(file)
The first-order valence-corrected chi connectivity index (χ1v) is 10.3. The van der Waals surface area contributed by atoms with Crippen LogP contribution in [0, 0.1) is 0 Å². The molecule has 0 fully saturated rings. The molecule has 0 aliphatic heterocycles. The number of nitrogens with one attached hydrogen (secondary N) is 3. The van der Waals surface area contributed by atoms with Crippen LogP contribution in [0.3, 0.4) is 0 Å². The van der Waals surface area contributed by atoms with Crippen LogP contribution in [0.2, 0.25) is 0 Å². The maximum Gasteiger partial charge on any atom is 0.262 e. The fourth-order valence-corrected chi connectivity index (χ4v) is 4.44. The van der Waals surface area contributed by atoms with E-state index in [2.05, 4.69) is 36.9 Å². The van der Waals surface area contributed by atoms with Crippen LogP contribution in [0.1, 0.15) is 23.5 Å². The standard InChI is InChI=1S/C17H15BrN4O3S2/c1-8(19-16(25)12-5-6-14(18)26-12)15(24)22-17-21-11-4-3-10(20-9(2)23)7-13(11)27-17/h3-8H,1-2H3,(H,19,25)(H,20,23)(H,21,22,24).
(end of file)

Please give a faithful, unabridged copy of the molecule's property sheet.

The first-order valence-corrected chi connectivity index (χ1v) is 10.3. The van der Waals surface area contributed by atoms with Crippen LogP contribution in [0, 0.1) is 0 Å². The molecule has 0 fully saturated rings. The molecule has 0 aliphatic heterocycles. The number of nitrogens with one attached hydrogen (secondary N) is 3. The van der Waals surface area contributed by atoms with Crippen LogP contribution in [0.3, 0.4) is 0 Å². The van der Waals surface area contributed by atoms with Crippen LogP contribution in [0.2, 0.25) is 0 Å². The maximum Gasteiger partial charge on any atom is 0.262 e. The fourth-order valence-corrected chi connectivity index (χ4v) is 4.44. The van der Waals surface area contributed by atoms with E-state index in [2.05, 4.69) is 36.9 Å². The van der Waals surface area contributed by atoms with Crippen LogP contribution in [0.1, 0.15) is 23.5 Å². The standard InChI is InChI=1S/C17H15BrN4O3S2/c1-8(19-16(25)12-5-6-14(18)26-12)15(24)22-17-21-11-4-3-10(20-9(2)23)7-13(11)27-17/h3-8H,1-2H3,(H,19,25)(H,20,23)(H,21,22,24).